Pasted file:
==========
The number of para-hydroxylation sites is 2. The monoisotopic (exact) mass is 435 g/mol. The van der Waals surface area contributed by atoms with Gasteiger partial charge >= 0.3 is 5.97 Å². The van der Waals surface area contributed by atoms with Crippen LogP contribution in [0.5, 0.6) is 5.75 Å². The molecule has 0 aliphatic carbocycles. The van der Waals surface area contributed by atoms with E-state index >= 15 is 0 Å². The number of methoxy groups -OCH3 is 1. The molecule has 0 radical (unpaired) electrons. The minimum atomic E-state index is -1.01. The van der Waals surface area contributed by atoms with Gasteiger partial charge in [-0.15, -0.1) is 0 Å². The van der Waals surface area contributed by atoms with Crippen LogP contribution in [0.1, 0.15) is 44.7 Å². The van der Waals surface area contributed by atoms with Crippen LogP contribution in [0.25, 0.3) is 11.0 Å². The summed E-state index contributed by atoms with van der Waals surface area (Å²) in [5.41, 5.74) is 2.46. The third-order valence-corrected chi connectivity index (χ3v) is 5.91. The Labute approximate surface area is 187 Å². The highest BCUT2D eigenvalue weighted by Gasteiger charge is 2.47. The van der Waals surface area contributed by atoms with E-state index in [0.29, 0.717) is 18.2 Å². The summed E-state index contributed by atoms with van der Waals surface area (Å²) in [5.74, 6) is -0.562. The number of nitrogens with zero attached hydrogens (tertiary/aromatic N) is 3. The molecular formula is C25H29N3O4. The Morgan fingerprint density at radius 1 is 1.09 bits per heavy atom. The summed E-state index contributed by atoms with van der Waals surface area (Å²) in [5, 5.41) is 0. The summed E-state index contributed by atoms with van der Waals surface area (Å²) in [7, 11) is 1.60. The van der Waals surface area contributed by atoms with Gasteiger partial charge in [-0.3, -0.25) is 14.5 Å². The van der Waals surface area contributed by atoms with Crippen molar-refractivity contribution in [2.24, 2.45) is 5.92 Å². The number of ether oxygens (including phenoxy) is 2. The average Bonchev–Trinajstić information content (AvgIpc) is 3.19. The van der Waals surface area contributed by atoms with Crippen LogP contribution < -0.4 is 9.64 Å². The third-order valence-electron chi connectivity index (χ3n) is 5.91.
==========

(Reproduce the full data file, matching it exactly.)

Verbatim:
The number of para-hydroxylation sites is 2. The monoisotopic (exact) mass is 435 g/mol. The van der Waals surface area contributed by atoms with Gasteiger partial charge >= 0.3 is 5.97 Å². The van der Waals surface area contributed by atoms with Crippen LogP contribution in [0.5, 0.6) is 5.75 Å². The molecule has 0 aliphatic carbocycles. The van der Waals surface area contributed by atoms with E-state index >= 15 is 0 Å². The number of methoxy groups -OCH3 is 1. The molecule has 0 radical (unpaired) electrons. The minimum atomic E-state index is -1.01. The van der Waals surface area contributed by atoms with Gasteiger partial charge in [-0.15, -0.1) is 0 Å². The van der Waals surface area contributed by atoms with Crippen LogP contribution in [0.1, 0.15) is 44.7 Å². The van der Waals surface area contributed by atoms with Crippen LogP contribution in [0.25, 0.3) is 11.0 Å². The summed E-state index contributed by atoms with van der Waals surface area (Å²) in [5.41, 5.74) is 2.46. The third-order valence-corrected chi connectivity index (χ3v) is 5.91. The Labute approximate surface area is 187 Å². The highest BCUT2D eigenvalue weighted by Gasteiger charge is 2.47. The van der Waals surface area contributed by atoms with E-state index in [0.29, 0.717) is 18.2 Å². The summed E-state index contributed by atoms with van der Waals surface area (Å²) in [5.74, 6) is -0.562. The number of nitrogens with zero attached hydrogens (tertiary/aromatic N) is 3. The molecular formula is C25H29N3O4. The Morgan fingerprint density at radius 1 is 1.09 bits per heavy atom. The summed E-state index contributed by atoms with van der Waals surface area (Å²) in [5, 5.41) is 0. The summed E-state index contributed by atoms with van der Waals surface area (Å²) in [7, 11) is 1.60. The van der Waals surface area contributed by atoms with Gasteiger partial charge in [-0.3, -0.25) is 14.5 Å². The van der Waals surface area contributed by atoms with Crippen molar-refractivity contribution in [2.24, 2.45) is 5.92 Å². The number of ether oxygens (including phenoxy) is 2. The average Bonchev–Trinajstić information content (AvgIpc) is 3.19. The van der Waals surface area contributed by atoms with Crippen LogP contribution < -0.4 is 9.64 Å². The third-order valence-electron chi connectivity index (χ3n) is 5.91.